LANCASTER — Lancaster and Garrard County officials swapped opinions Monday about creating a commission to study a merged charter-county form of government.
Discussions that centered primarily on the make-up of the study commission and the potential outcomes of its formation created uncertainty about Lancaster City Council’s willingness to pass the second reading of the ordinance required to form the commission.
Representatives from the Kentucky League of Cities, Kentucky Association of Counties, Bluegrass Area Development District and Department for Local Government attended Monday’s meeting at the request of the council to offer answers and opinions.
Richard Ornstein, KACo staff attorney, said under the charter-county ordinance, the appointed commission could create a plan merging the city and county completely or combining only some services such as law enforcement.
But Laura Milam Ross, KLC legal services counsel, noted that group is “not a true study commission” because the ordinance requires some plan to go before voters in a general election.
Thus, the commission may not have the choice to do nothing if it finds no benefits in merger or consolidation, she said.
However, if the commission determined that combining services is not in residents’ best interests, a court is unlikely to rule to demand that some merger go on the ballot, said Andrew Hartley, Department for Local Government staff attorney.
The representatives agreed that many answers are uncertain because no governments have successfully enacted the charter-county government ordinance.
“Unfortunately, because this hasn’t happened yet, we just don’t know,” Ornstein said.
But Garrard County Judge-Executive John Wilson and Councilwoman Maggie Morris Mick said the commission likely would find at least some areas where joining forces would save city, county and taxpayer money.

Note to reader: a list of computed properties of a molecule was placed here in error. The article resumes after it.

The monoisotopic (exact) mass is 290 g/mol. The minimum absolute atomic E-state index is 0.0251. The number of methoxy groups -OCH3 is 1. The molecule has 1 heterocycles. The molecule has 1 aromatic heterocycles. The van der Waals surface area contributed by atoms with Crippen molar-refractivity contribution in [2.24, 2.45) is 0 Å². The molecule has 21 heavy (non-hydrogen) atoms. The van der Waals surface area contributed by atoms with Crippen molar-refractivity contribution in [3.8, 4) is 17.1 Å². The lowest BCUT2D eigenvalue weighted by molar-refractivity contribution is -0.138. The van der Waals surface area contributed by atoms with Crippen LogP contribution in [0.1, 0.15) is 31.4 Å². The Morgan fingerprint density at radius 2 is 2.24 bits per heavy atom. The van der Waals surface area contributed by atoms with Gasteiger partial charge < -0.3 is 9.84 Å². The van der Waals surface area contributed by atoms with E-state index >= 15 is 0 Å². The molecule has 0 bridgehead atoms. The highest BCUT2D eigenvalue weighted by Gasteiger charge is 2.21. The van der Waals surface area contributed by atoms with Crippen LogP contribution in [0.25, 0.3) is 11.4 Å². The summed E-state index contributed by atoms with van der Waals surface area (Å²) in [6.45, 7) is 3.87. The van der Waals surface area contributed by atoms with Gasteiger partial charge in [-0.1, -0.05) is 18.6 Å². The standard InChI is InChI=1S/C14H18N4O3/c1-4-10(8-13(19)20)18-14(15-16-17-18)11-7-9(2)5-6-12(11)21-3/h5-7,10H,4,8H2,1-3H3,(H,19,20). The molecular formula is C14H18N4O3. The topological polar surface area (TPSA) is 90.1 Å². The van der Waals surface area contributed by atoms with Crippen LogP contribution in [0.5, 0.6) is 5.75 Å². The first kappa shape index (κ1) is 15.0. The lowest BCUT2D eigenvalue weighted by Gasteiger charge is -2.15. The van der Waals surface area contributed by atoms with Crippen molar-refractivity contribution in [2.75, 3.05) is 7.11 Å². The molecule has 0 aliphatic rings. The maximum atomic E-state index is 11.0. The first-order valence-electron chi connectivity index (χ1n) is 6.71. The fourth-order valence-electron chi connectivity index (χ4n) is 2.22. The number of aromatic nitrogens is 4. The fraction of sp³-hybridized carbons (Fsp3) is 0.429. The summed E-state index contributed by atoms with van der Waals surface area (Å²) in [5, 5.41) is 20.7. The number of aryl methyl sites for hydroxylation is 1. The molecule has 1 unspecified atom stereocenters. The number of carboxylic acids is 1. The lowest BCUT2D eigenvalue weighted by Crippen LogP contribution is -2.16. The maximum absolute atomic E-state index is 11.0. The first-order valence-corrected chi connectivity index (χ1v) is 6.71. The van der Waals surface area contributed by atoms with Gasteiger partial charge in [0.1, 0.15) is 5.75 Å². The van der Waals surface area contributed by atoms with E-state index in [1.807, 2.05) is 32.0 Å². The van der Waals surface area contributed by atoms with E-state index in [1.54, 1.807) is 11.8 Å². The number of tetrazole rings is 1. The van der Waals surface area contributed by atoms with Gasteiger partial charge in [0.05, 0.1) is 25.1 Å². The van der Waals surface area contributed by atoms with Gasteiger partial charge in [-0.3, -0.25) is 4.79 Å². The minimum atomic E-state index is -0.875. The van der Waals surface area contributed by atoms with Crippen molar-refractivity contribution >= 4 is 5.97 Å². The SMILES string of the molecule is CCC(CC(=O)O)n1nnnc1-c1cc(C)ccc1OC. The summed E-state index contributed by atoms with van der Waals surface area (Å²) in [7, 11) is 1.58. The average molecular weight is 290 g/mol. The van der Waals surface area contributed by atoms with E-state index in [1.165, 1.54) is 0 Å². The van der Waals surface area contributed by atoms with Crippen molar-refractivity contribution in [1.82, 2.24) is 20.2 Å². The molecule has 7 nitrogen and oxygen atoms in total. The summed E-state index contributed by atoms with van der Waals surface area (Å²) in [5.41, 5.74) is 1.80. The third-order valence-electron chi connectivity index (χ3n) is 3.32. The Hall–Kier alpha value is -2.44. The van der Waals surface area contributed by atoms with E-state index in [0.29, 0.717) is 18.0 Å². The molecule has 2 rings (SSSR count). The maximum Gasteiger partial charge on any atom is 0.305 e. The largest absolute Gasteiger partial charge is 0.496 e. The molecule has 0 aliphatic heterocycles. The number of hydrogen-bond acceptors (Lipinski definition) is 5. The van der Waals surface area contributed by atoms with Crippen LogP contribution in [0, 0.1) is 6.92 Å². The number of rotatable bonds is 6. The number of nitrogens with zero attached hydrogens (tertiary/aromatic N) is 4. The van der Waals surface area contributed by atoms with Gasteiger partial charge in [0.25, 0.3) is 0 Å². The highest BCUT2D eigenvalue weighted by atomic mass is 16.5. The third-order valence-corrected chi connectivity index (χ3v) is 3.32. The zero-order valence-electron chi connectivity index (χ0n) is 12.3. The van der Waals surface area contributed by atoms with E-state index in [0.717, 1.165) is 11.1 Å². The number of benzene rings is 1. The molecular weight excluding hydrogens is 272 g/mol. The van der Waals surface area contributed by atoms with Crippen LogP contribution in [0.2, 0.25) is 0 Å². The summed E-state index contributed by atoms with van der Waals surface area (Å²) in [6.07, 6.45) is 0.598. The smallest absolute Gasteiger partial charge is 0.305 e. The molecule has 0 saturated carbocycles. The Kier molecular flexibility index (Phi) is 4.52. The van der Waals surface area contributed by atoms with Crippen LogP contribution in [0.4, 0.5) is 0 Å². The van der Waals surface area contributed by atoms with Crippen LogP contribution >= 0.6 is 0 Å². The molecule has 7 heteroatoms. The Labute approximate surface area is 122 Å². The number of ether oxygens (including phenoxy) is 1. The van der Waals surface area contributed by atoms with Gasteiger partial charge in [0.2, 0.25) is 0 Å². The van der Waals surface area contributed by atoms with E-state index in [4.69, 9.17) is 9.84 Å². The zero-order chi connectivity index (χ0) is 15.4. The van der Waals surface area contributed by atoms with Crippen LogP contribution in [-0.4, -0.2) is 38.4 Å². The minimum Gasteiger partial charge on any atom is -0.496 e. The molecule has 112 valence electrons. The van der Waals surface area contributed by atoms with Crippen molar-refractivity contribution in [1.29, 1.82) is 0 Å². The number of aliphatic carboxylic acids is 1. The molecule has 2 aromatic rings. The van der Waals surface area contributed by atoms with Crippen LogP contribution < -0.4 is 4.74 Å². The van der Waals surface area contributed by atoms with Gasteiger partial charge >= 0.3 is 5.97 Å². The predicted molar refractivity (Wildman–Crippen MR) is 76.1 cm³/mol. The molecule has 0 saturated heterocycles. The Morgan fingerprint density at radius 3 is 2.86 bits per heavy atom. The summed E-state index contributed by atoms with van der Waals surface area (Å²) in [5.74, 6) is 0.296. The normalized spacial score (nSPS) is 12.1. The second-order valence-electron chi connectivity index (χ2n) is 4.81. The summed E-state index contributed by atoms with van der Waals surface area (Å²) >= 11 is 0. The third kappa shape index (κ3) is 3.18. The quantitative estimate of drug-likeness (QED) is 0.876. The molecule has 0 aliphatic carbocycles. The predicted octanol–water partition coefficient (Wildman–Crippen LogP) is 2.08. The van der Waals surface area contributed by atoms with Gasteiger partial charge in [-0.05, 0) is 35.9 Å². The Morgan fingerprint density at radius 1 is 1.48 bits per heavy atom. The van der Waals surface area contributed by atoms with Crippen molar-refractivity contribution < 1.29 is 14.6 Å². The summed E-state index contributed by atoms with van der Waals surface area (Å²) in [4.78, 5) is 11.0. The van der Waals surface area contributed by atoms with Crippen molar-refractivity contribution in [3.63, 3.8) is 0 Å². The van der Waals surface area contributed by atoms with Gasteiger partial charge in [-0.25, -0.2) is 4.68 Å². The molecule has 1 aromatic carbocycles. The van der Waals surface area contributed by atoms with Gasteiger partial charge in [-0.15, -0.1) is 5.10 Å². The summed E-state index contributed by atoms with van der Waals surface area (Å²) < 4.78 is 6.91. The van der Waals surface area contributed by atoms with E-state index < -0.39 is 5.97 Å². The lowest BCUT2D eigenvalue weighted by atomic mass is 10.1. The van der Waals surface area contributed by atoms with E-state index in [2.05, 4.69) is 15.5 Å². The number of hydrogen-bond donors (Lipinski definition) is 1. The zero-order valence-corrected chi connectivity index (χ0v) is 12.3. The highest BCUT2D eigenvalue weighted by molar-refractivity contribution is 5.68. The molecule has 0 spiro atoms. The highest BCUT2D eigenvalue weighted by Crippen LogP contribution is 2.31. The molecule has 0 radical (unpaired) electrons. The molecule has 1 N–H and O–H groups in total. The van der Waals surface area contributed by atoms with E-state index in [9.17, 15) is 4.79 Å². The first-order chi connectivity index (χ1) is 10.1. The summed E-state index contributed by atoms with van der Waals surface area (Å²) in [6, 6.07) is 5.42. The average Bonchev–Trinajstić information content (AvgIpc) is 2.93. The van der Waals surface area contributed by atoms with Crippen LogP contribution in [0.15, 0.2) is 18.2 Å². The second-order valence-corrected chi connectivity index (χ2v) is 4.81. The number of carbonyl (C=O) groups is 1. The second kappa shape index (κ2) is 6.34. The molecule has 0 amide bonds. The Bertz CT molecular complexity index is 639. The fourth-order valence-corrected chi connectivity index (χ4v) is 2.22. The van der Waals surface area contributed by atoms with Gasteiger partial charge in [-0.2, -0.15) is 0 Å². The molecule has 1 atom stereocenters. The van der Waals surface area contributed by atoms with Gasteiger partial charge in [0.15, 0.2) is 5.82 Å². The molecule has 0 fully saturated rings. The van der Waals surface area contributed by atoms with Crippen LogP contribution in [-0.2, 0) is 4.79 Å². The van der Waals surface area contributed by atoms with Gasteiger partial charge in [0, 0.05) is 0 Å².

“We all know that our citizens have overlapping services and some unfair double taxing,” Mick said. “Even if the commission finds one area … that’s one thing fixed.”
Wilson also stressed that the county saved thousands by relinquishing control of its solid waste department and 911 center and merging with Lincoln County.
“My heart tells me that there’s going to be some of the things that are that simple,” he said.
However, Councilman McGlone and KLC representative Ross noted that any service or department could be merged without a charter-county commission through an interlocal agreement. McGlone reiterated that government structure is the only thing that cannot be changed without the ordinance and said the city and county can cooperate to create more efficiency without the extra regulations.
The ordinance, however, provides structure and validity to the commission studying consolidation options, Mick said.
“That’s more substantial than an ad hoc committee that’s going to meet willy nilly,” she said.
“This really sets a timeline and some accountability to the process.”
Ornstein noted that if the issue does not get on the ballot in 2012, mergers would likely not take effect until at least 2019, as officials elected in the interim will have to serve their full terms.